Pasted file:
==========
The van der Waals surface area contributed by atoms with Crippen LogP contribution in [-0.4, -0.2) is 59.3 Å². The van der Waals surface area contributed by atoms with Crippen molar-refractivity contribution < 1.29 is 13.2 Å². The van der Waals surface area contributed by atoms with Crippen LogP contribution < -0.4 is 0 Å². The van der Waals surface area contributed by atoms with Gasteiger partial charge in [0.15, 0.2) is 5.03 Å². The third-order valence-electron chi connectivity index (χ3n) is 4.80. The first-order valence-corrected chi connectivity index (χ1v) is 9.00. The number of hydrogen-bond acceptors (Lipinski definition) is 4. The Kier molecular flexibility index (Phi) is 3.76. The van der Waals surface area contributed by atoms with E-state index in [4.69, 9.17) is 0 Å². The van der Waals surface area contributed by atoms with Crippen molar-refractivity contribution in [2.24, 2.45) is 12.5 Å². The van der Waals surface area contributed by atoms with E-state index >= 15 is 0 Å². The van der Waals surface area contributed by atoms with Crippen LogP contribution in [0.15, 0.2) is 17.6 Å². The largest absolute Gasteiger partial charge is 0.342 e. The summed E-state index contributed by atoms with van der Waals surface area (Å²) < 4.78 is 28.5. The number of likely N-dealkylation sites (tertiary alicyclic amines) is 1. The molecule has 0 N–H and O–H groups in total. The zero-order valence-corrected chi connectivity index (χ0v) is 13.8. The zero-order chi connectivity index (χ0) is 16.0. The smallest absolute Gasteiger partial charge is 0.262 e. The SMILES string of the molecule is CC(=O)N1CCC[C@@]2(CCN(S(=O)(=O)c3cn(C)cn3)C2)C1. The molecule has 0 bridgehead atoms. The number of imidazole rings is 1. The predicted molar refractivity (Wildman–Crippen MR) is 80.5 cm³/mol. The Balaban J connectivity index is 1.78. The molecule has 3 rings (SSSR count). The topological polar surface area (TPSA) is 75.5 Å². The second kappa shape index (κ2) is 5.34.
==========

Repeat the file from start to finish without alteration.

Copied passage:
The van der Waals surface area contributed by atoms with Crippen LogP contribution in [-0.4, -0.2) is 59.3 Å². The van der Waals surface area contributed by atoms with Crippen molar-refractivity contribution < 1.29 is 13.2 Å². The van der Waals surface area contributed by atoms with Crippen LogP contribution < -0.4 is 0 Å². The van der Waals surface area contributed by atoms with Gasteiger partial charge in [0.15, 0.2) is 5.03 Å². The third-order valence-electron chi connectivity index (χ3n) is 4.80. The first-order valence-corrected chi connectivity index (χ1v) is 9.00. The number of hydrogen-bond acceptors (Lipinski definition) is 4. The Kier molecular flexibility index (Phi) is 3.76. The van der Waals surface area contributed by atoms with E-state index in [4.69, 9.17) is 0 Å². The van der Waals surface area contributed by atoms with Crippen molar-refractivity contribution in [2.24, 2.45) is 12.5 Å². The van der Waals surface area contributed by atoms with E-state index >= 15 is 0 Å². The van der Waals surface area contributed by atoms with Crippen LogP contribution in [0.15, 0.2) is 17.6 Å². The largest absolute Gasteiger partial charge is 0.342 e. The summed E-state index contributed by atoms with van der Waals surface area (Å²) < 4.78 is 28.5. The number of likely N-dealkylation sites (tertiary alicyclic amines) is 1. The molecule has 0 N–H and O–H groups in total. The zero-order valence-corrected chi connectivity index (χ0v) is 13.8. The zero-order chi connectivity index (χ0) is 16.0. The smallest absolute Gasteiger partial charge is 0.262 e. The SMILES string of the molecule is CC(=O)N1CCC[C@@]2(CCN(S(=O)(=O)c3cn(C)cn3)C2)C1. The molecule has 0 bridgehead atoms. The number of imidazole rings is 1. The predicted molar refractivity (Wildman–Crippen MR) is 80.5 cm³/mol. The Balaban J connectivity index is 1.78. The molecule has 3 rings (SSSR count). The topological polar surface area (TPSA) is 75.5 Å². The second kappa shape index (κ2) is 5.34.